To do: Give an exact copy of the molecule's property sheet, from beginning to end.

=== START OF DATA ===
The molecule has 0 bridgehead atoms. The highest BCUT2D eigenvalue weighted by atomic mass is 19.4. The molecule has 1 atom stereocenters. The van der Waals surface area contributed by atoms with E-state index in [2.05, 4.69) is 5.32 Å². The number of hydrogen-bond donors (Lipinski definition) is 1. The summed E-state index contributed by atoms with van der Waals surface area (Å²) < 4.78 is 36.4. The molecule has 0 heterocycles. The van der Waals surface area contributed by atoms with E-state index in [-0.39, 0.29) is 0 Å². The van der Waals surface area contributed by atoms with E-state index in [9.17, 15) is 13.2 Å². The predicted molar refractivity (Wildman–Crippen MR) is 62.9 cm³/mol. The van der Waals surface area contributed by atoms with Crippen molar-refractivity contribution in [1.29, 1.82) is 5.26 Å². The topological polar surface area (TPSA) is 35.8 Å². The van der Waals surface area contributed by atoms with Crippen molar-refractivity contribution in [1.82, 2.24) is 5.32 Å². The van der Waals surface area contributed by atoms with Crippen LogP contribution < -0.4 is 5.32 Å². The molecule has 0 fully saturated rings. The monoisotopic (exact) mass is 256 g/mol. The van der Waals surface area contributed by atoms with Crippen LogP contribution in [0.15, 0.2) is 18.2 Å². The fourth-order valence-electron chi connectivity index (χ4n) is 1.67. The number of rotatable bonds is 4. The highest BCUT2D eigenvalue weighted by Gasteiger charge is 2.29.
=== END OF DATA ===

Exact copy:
The molecule has 0 bridgehead atoms. The highest BCUT2D eigenvalue weighted by atomic mass is 19.4. The molecule has 1 atom stereocenters. The van der Waals surface area contributed by atoms with E-state index in [2.05, 4.69) is 5.32 Å². The number of hydrogen-bond donors (Lipinski definition) is 1. The summed E-state index contributed by atoms with van der Waals surface area (Å²) < 4.78 is 36.4. The molecule has 0 heterocycles. The van der Waals surface area contributed by atoms with E-state index in [-0.39, 0.29) is 0 Å². The van der Waals surface area contributed by atoms with E-state index in [9.17, 15) is 13.2 Å². The predicted molar refractivity (Wildman–Crippen MR) is 62.9 cm³/mol. The van der Waals surface area contributed by atoms with Crippen molar-refractivity contribution in [1.29, 1.82) is 5.26 Å². The topological polar surface area (TPSA) is 35.8 Å². The van der Waals surface area contributed by atoms with Crippen molar-refractivity contribution in [1.82, 2.24) is 5.32 Å². The van der Waals surface area contributed by atoms with Crippen LogP contribution < -0.4 is 5.32 Å². The molecule has 0 fully saturated rings. The monoisotopic (exact) mass is 256 g/mol. The van der Waals surface area contributed by atoms with Crippen LogP contribution in [0.15, 0.2) is 18.2 Å². The fourth-order valence-electron chi connectivity index (χ4n) is 1.67. The number of rotatable bonds is 4. The highest BCUT2D eigenvalue weighted by Gasteiger charge is 2.29.